The Outsider: Buck-toothed belly laughs
|By Will Jones - The Outsider | May 17, 2017|
Scientists have long asked the question, do animals have emotions? Do they care for each other, love each other and in the case of pets, love us, the way that we feel and care for fellow human beings? I have seen documentaries in which elephants appear to grieve for their dead, and I've experienced times when my dog seems really happy to see me but never has it been proven to me. However, I believe that I now have the proof that has long eluded science. Animals are much more than the eating, sleeping, reproducing machines that we might believe, and I know this because by using logic and theoretical analysis I can state categorically that beavers have a sense of humour.
They do, really. The beavers in the pond down my road are howling with laughter most days as I drive past. The culvert under the road is blocked, again, the road flooded, water four inches deep flows across from the pond into the marsh on the other side. And the beavers sit back and chuckle.
Now, I have never actually seen or heard a beaver laughing, possibly because their furry faces and large teeth pretty much hide what we would know as a grin, but under that shaggy beard they snicker because what else is there to do in the face of such pathetic efforts to stop them damming the culvert.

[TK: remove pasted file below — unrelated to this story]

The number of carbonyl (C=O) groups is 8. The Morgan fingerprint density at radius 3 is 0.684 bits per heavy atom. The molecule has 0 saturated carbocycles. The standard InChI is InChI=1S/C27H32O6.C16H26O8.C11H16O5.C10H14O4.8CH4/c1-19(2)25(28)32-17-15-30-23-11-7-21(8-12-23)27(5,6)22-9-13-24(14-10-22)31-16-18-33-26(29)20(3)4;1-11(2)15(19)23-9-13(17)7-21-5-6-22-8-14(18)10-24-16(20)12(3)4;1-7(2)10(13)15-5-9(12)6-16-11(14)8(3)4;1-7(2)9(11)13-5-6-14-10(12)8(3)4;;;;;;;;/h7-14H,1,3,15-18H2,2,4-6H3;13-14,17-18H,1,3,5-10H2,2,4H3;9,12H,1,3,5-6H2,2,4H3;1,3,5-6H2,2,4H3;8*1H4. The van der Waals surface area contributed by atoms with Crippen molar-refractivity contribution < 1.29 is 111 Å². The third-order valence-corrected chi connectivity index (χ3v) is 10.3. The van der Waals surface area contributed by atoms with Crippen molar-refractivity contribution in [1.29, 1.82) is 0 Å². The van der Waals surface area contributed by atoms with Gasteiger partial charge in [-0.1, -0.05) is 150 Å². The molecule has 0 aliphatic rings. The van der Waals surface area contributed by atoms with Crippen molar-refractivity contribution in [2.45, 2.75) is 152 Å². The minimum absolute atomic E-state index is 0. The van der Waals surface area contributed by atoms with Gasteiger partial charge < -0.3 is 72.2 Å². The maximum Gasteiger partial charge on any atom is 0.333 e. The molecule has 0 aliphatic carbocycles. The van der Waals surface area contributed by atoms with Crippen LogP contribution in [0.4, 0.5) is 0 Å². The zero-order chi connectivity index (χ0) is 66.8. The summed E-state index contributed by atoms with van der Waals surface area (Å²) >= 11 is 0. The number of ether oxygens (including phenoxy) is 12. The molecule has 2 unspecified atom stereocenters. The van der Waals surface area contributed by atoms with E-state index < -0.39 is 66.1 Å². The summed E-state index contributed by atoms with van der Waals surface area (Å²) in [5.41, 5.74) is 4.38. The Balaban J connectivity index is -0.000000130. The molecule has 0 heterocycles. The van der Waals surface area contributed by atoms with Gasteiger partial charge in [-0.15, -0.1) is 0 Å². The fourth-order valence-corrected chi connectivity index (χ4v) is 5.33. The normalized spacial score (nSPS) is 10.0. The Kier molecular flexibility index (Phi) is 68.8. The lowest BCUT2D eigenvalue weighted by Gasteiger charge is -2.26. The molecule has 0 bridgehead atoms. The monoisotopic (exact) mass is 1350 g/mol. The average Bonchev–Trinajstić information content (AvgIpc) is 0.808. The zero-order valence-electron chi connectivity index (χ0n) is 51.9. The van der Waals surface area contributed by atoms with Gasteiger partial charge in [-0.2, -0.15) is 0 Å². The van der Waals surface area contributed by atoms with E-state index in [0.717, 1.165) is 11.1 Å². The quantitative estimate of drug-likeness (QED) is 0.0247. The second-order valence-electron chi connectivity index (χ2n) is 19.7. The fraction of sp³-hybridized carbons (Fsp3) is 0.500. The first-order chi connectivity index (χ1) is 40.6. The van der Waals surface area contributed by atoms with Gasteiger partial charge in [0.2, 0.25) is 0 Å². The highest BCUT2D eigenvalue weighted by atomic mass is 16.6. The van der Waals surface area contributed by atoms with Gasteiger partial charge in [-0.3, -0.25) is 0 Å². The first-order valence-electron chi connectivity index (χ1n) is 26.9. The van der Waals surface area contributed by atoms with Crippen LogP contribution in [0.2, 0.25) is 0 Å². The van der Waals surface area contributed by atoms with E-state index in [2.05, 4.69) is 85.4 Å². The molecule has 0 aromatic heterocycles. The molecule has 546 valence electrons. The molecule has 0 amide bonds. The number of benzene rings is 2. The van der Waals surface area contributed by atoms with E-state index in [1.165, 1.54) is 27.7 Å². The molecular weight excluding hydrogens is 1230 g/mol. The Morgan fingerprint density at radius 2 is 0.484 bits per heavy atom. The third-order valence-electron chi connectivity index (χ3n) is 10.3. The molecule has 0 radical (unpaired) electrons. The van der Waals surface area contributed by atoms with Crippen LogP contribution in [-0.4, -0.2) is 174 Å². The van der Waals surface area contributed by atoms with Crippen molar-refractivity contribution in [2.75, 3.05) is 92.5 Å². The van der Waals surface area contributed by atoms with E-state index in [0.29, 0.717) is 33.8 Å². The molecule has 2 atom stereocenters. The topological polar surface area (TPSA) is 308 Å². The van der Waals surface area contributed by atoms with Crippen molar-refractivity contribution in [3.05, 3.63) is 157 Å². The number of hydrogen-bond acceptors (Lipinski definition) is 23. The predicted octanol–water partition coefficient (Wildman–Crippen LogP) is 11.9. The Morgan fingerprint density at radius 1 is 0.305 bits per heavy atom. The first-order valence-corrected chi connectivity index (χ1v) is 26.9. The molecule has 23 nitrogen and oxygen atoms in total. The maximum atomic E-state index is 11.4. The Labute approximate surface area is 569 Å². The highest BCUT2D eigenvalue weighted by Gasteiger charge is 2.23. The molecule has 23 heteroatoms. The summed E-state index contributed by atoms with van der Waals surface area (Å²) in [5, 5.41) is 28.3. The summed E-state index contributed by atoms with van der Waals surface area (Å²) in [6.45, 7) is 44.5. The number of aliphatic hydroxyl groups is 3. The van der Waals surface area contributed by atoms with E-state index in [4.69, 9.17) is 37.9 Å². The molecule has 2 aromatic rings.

Even with the 'big guns', when the municipal workers bring an excavator with backhoe, they can't seem to keep the culvert clear for more than a day or so. They turn up, dressed in fluorescent vests, which are obviously meant to alert the beaver to their presence and stop a stick wielding rodent accidentally taking out a human, such is the critter's vigour to rebuild after their dam is torn down.
And that's how quick it happens. The guys come along and unblock the culvert. They dig at the dam with shovels, picks and bars, or even scoop out vast swathes of sticks and mud with the excavator, until the water runs through. Then, they leave, never looking back to see the beavers swimming towards the culvert, the smirks on their faces hidden by sticks in mouths as they set to rebuilding the dam.
By the next morning it is as if the municipal crew had never visited. The culvert is blocked, the road is flooded. The beavers sit in their lodge and chuckle.
Then again, perhaps I am wrong. Oh, not about the beavers having a sense of humour thing, I'd put money on that. I mean that I could be wrong that beavers chuckle. I'm simply presuming that they do due to their little mouths and funny square faces. I imagine it's a little hohoho rather than a big fat wide-mouthed belly laugh, don't you?
But then again, I could be wrong, and when I get my photograph of that laugh, be it big or small, I'll have my proof that animals certainly do have emotions. Elephants can mourn, dogs can be genuinely pleased to see you and beavers, well they just plain old enjoy taking the mickey out of us rural folks.
WILL JONES - is The Outsider